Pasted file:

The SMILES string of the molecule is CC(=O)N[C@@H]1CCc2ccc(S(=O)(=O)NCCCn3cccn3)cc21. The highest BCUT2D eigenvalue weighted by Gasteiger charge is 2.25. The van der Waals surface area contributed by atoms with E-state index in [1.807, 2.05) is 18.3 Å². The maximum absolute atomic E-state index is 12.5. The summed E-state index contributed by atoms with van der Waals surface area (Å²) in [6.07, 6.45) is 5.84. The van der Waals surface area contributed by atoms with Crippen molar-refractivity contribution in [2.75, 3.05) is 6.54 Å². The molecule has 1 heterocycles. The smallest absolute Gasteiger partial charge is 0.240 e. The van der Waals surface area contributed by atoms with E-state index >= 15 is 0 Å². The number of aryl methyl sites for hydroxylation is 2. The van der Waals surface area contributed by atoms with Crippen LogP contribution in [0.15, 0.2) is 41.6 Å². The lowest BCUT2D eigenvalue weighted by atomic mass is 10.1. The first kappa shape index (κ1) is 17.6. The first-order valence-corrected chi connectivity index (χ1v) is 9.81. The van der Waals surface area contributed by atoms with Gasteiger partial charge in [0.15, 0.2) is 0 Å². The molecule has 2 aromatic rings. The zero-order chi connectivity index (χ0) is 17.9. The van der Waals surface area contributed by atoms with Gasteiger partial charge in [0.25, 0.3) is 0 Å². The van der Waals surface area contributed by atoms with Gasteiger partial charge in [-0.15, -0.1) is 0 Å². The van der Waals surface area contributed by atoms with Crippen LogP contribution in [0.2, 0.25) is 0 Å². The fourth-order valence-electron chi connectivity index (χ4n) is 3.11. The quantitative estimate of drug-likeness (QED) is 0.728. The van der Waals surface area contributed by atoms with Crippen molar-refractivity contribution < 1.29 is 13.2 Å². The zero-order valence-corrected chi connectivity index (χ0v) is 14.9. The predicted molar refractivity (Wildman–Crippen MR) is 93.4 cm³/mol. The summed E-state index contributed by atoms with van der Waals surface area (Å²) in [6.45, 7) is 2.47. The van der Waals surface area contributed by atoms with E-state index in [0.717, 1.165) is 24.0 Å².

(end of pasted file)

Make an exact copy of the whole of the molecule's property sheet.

The SMILES string of the molecule is CC(=O)N[C@@H]1CCc2ccc(S(=O)(=O)NCCCn3cccn3)cc21. The highest BCUT2D eigenvalue weighted by Gasteiger charge is 2.25. The van der Waals surface area contributed by atoms with E-state index in [1.807, 2.05) is 18.3 Å². The maximum absolute atomic E-state index is 12.5. The summed E-state index contributed by atoms with van der Waals surface area (Å²) in [6.07, 6.45) is 5.84. The van der Waals surface area contributed by atoms with Crippen molar-refractivity contribution in [2.75, 3.05) is 6.54 Å². The molecule has 1 heterocycles. The smallest absolute Gasteiger partial charge is 0.240 e. The van der Waals surface area contributed by atoms with E-state index >= 15 is 0 Å². The number of aryl methyl sites for hydroxylation is 2. The van der Waals surface area contributed by atoms with Crippen LogP contribution in [0.15, 0.2) is 41.6 Å². The lowest BCUT2D eigenvalue weighted by atomic mass is 10.1. The first kappa shape index (κ1) is 17.6. The first-order valence-corrected chi connectivity index (χ1v) is 9.81. The van der Waals surface area contributed by atoms with Gasteiger partial charge in [0.15, 0.2) is 0 Å². The molecule has 2 aromatic rings. The zero-order chi connectivity index (χ0) is 17.9. The van der Waals surface area contributed by atoms with Gasteiger partial charge in [0.25, 0.3) is 0 Å². The van der Waals surface area contributed by atoms with Gasteiger partial charge in [-0.15, -0.1) is 0 Å². The van der Waals surface area contributed by atoms with Crippen LogP contribution in [0.2, 0.25) is 0 Å². The fourth-order valence-electron chi connectivity index (χ4n) is 3.11. The quantitative estimate of drug-likeness (QED) is 0.728. The van der Waals surface area contributed by atoms with Crippen molar-refractivity contribution < 1.29 is 13.2 Å². The zero-order valence-corrected chi connectivity index (χ0v) is 14.9. The predicted molar refractivity (Wildman–Crippen MR) is 93.4 cm³/mol. The summed E-state index contributed by atoms with van der Waals surface area (Å²) in [6.45, 7) is 2.47. The van der Waals surface area contributed by atoms with E-state index in [0.717, 1.165) is 24.0 Å².